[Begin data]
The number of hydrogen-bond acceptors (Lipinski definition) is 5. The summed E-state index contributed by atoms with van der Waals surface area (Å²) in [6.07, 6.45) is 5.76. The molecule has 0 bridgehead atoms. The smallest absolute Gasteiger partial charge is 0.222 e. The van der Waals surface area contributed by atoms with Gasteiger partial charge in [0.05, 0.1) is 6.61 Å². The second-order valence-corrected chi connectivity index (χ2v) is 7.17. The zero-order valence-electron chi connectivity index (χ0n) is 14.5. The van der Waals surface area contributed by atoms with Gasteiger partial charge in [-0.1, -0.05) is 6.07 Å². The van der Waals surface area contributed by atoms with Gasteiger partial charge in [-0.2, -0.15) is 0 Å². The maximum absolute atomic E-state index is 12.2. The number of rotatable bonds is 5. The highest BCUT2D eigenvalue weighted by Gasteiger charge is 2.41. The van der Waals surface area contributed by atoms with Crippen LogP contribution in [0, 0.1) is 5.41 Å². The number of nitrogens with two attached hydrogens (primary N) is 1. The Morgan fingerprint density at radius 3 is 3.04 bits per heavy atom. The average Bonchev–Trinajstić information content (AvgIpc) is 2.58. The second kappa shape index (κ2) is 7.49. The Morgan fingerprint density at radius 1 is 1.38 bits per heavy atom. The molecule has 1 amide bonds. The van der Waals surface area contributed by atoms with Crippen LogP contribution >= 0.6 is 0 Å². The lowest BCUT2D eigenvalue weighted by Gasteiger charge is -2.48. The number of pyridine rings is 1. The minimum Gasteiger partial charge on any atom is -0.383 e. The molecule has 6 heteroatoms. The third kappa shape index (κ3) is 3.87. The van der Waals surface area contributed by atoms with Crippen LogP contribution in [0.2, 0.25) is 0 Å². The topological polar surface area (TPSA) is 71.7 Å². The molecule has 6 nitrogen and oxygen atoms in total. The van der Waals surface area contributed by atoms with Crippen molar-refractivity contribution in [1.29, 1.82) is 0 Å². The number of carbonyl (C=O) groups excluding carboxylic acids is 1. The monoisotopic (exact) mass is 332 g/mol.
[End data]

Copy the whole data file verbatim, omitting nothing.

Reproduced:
The number of hydrogen-bond acceptors (Lipinski definition) is 5. The summed E-state index contributed by atoms with van der Waals surface area (Å²) in [6.07, 6.45) is 5.76. The molecule has 0 bridgehead atoms. The smallest absolute Gasteiger partial charge is 0.222 e. The van der Waals surface area contributed by atoms with Gasteiger partial charge in [0.05, 0.1) is 6.61 Å². The second-order valence-corrected chi connectivity index (χ2v) is 7.17. The zero-order valence-electron chi connectivity index (χ0n) is 14.5. The van der Waals surface area contributed by atoms with Gasteiger partial charge in [-0.1, -0.05) is 6.07 Å². The van der Waals surface area contributed by atoms with Gasteiger partial charge in [-0.2, -0.15) is 0 Å². The maximum absolute atomic E-state index is 12.2. The number of rotatable bonds is 5. The highest BCUT2D eigenvalue weighted by Gasteiger charge is 2.41. The van der Waals surface area contributed by atoms with Crippen LogP contribution in [0, 0.1) is 5.41 Å². The number of nitrogens with two attached hydrogens (primary N) is 1. The Morgan fingerprint density at radius 3 is 3.04 bits per heavy atom. The average Bonchev–Trinajstić information content (AvgIpc) is 2.58. The second kappa shape index (κ2) is 7.49. The Morgan fingerprint density at radius 1 is 1.38 bits per heavy atom. The molecule has 1 amide bonds. The van der Waals surface area contributed by atoms with Crippen LogP contribution >= 0.6 is 0 Å². The lowest BCUT2D eigenvalue weighted by Gasteiger charge is -2.48. The number of pyridine rings is 1. The minimum Gasteiger partial charge on any atom is -0.383 e. The molecule has 6 heteroatoms. The third kappa shape index (κ3) is 3.87. The van der Waals surface area contributed by atoms with Crippen LogP contribution in [0.2, 0.25) is 0 Å². The topological polar surface area (TPSA) is 71.7 Å². The molecule has 6 nitrogen and oxygen atoms in total. The van der Waals surface area contributed by atoms with Crippen molar-refractivity contribution in [1.29, 1.82) is 0 Å². The number of carbonyl (C=O) groups excluding carboxylic acids is 1. The monoisotopic (exact) mass is 332 g/mol.